It wasn’t too long ago that a creative person needed to beg or pay for a forum to do his work. He either needed to find a patron, impress a literary agent, please a record company executive, or buy his way into the system to get his work out.
The creator needed permission.
To put a book out, I once needed a literary agent. To get my articles out in public, I needed to fool some poor editor into thinking I could do the job. Rejection slips were just part of the process, and believe you me, I have a pretty fair collection of them going for myself.
That’s in the past, though. Thanks to the Internet, the whole idea of getting permission is no longer a real issue. That’s great news to the writer, the artist, the musician, the entrepreneur.
When I started writing professionally three decades ago, my big question was whether someone will let me work.
Unfortunately, the permission mindset is still around even though the reality isn’t there any more. It’s this need for permission that drives writers to work for peanuts or less, what drives musicians to play “for exposure,” what drives artists to starve in a garret somewhere. It’s that perceived need for permission.
Now, instead of wondering if someone would let me work the question is this: Who’s going to stop me?
Admittedly, a form of permission is still important. I still need to get it to make a living at what I’m doing. Fortunately I have some clients that have given me this permission, by agreeing to pay me a certain amount to do some work for them. But the dynamics have changed considerably.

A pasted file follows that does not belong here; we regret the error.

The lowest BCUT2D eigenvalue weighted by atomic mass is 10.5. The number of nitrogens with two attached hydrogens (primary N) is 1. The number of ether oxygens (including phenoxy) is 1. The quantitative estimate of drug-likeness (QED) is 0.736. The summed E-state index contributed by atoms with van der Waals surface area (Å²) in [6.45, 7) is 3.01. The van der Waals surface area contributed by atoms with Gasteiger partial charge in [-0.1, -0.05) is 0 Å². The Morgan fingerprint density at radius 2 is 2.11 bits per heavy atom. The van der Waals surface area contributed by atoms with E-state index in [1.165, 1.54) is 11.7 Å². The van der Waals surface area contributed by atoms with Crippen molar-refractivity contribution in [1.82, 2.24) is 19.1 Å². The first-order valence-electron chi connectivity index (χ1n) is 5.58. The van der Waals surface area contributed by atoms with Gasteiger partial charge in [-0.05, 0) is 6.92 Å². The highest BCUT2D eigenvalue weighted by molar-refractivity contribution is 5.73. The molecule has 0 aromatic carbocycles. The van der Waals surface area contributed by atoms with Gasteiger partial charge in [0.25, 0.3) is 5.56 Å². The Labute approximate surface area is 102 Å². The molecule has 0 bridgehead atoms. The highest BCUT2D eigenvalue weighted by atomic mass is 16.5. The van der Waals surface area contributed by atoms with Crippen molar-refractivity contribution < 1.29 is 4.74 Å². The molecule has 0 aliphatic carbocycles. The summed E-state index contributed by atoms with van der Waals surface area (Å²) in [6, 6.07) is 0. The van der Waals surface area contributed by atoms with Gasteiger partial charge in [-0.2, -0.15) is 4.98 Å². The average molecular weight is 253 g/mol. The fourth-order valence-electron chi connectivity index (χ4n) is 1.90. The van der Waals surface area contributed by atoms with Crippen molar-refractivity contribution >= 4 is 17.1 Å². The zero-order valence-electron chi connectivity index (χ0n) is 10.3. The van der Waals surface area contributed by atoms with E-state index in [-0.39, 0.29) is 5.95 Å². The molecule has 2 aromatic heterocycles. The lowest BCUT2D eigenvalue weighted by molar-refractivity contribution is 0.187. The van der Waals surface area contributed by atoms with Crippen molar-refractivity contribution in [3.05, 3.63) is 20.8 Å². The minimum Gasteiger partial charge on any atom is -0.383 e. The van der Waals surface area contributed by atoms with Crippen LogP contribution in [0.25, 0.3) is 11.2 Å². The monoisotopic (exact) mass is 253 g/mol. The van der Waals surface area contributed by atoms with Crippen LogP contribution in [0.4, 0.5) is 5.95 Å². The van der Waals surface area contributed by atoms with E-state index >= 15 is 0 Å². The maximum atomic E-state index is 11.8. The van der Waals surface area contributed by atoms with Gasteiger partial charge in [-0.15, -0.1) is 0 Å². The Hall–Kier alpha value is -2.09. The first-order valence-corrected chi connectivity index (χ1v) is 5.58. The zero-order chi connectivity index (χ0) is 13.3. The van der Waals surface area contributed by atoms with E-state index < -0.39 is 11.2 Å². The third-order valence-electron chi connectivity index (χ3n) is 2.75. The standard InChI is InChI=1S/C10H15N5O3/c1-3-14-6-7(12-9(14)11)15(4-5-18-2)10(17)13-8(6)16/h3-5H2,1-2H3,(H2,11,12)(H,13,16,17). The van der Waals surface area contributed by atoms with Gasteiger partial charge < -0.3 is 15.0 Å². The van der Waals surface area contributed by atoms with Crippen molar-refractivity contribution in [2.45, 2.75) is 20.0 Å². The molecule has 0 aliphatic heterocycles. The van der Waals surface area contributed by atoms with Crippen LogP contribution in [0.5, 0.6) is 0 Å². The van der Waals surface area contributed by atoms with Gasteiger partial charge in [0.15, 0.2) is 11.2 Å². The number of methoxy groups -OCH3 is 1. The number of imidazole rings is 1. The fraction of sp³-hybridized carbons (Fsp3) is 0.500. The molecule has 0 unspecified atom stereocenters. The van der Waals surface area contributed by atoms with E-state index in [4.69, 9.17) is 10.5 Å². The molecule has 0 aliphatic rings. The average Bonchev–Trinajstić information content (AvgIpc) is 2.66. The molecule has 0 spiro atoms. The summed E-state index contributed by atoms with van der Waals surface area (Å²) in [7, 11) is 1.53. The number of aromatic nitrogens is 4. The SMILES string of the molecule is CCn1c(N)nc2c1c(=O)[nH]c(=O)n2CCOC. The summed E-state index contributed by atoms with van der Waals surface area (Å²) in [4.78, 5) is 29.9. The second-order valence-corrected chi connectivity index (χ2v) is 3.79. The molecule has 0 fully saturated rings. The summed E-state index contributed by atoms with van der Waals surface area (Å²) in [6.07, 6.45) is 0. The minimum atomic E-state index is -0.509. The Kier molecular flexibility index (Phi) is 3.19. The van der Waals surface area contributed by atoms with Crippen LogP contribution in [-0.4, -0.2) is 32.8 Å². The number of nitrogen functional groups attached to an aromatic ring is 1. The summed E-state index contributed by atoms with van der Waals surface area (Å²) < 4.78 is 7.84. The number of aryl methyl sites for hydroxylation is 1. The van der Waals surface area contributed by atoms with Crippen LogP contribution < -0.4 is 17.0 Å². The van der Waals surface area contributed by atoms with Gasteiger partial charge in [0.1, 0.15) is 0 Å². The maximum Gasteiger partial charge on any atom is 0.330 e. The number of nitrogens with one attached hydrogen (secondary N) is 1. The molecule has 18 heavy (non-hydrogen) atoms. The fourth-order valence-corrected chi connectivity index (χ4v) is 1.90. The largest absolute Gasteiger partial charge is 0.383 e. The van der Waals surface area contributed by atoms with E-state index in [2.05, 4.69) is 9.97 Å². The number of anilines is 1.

Ebooks leading the charge
There used to be a stigma attached to being a self-published author. Unless you impressed the right people, you had to go to one of those subsidy presses and pay for the work yourself. A great gulf existed between writers for the “royalty” press and the “vanity” press — though as my man Michael Hyatt puts it, it’s all vanity.
Now, that stigma is disappearing. Ebooks are ridiculously popular. Amazon is selling more electronic books than the dead-tree versions. And although a self-published ebook doesn’t look as polished as one that’s produced by a royalty publisher, even that distinction is slowly fading.
Say what you want about “50 Shades Of Grey,” and you’re probably right. It’s porn for Mom. But that’s not the point. It started life as an ebook and print-on-demand paperback. Within the year Vintage Books picked it up, and author E.L. James is now one of the more successful novelists around. Without permission — in fact, Vintage Books basically asked permission to produce her book.
John Locke is another novelist who didn’t waste time asking permission. His specialty is short detective novels for your Kindle, with readers paying as little as 99 cents to catch the latest adventures of his protagonist Donovan Creed. Locke has sold more than a million e-copies, and Simon and Schuster has since signed a print deal with him. Again, it was the big publishing house asking permission, not the writer.